Supreme Court to hear Texas and Florida social media cases

Supreme Court to hear Texas and Florida social media cases


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The Supreme Court on Friday said it will decide whether it’s constitutional for Texas and Florida to prevent social media companies from banning users over potentially harmful rhetoric.

The states have both passed legislation that many Republican lawmakers say will stop tech companies like Facebook parent Meta, X, formerly known as Twitter, and Google’s YouTube from stifling conservative opinions.

Texas and Florida argue that the laws ensure all users have equal access to the platforms, while the tech companies, which are represented by groups like NetChoice and the Computer and Communications Industry Association (CCIA), claim they violate the companies’ free speech rights. Tech companies have historically had control over the type of content that’s published on their platforms, and most apps require users to agree to terms of service.

Lower courts have been divided on how to handle the laws. The Supreme Court’s upcoming nine-month term begins next week, and its ruling on the social media cases will likely come next year.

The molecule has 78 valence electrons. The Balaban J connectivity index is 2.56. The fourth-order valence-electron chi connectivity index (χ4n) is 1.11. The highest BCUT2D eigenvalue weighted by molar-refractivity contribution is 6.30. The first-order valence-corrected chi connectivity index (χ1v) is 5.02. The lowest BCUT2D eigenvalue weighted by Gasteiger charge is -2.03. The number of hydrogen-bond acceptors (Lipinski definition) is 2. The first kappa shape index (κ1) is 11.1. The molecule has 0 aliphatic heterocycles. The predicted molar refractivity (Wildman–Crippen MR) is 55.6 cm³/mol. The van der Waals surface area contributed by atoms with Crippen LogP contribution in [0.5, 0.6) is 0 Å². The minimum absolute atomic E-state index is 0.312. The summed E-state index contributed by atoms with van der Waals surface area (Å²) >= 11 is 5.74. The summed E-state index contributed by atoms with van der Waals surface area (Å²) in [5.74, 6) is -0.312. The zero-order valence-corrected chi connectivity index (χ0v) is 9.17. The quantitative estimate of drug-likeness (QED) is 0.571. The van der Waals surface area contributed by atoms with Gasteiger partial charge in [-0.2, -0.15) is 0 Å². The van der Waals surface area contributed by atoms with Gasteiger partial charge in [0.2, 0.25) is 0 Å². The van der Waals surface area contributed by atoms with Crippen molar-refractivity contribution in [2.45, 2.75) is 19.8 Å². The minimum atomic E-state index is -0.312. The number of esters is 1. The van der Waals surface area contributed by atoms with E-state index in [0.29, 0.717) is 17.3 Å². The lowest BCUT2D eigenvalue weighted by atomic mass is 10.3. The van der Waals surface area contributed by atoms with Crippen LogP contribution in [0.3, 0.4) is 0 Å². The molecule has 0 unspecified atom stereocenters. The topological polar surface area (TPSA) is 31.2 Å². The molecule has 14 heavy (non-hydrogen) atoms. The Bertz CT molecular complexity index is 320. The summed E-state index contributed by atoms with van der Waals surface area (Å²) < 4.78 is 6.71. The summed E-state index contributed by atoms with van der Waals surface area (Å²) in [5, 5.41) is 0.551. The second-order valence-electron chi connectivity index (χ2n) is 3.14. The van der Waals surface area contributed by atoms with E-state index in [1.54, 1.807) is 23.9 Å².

Texas and Florida introduced the laws in 2021 after former President Donald Trump was banned from Twitter because of inflammatory posts surrounding the results of the 2020 presidential election and the ensuing riot at the Capitol on Jan. 6, 2021. Trump is now the leading Republican candidate in the 2024 presidential race, and his lawyers filed a brief arguing the Supreme Court should hear and uphold the Florida law.

The laws in Texas and Florida were enacted before Tesla and SpaceX CEO Elon Musk acquired Twitter for about $44 billion late last year. Musk permitted Trump to return to Twitter in November.

The Biden administration has also asked the Supreme Court to weigh in on whether the laws in the two states violate the tech companies’ First Amendment rights. In a filing, the administration argues that the tech companies are protected under the Constitution.

“The platforms’ content-moderation activities are protected by the First Amendment, and the content-moderation and individualized-explanation requirements impermissibly burden those protected activities,” the filing states.

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